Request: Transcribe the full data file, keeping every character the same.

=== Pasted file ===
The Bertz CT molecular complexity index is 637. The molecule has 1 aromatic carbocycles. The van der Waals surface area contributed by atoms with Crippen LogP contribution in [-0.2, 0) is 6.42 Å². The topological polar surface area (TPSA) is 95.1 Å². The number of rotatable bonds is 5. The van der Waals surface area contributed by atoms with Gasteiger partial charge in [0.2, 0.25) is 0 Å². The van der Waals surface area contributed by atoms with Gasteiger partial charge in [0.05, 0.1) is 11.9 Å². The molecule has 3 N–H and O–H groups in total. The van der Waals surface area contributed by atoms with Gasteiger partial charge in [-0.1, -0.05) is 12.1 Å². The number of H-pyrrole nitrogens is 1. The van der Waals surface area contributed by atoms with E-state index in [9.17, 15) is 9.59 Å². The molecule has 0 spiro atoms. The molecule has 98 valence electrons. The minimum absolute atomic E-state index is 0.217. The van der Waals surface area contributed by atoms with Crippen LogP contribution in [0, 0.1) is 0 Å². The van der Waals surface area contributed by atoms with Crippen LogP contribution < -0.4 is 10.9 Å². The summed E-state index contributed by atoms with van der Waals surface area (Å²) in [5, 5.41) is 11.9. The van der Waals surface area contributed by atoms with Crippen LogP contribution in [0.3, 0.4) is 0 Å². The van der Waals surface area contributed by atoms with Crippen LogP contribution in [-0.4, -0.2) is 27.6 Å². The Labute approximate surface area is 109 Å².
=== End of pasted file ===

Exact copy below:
The Bertz CT molecular complexity index is 637. The molecule has 1 aromatic carbocycles. The van der Waals surface area contributed by atoms with Crippen LogP contribution in [-0.2, 0) is 6.42 Å². The topological polar surface area (TPSA) is 95.1 Å². The number of rotatable bonds is 5. The van der Waals surface area contributed by atoms with Gasteiger partial charge in [0.2, 0.25) is 0 Å². The van der Waals surface area contributed by atoms with Gasteiger partial charge in [0.05, 0.1) is 11.9 Å². The molecule has 3 N–H and O–H groups in total. The van der Waals surface area contributed by atoms with Gasteiger partial charge in [-0.1, -0.05) is 12.1 Å². The number of H-pyrrole nitrogens is 1. The van der Waals surface area contributed by atoms with E-state index in [9.17, 15) is 9.59 Å². The molecule has 0 spiro atoms. The molecule has 98 valence electrons. The minimum absolute atomic E-state index is 0.217. The van der Waals surface area contributed by atoms with Crippen LogP contribution in [0, 0.1) is 0 Å². The van der Waals surface area contributed by atoms with Crippen LogP contribution < -0.4 is 10.9 Å². The summed E-state index contributed by atoms with van der Waals surface area (Å²) in [5, 5.41) is 11.9. The van der Waals surface area contributed by atoms with Crippen LogP contribution in [0.3, 0.4) is 0 Å². The van der Waals surface area contributed by atoms with Crippen LogP contribution in [-0.4, -0.2) is 27.6 Å². The Labute approximate surface area is 109 Å².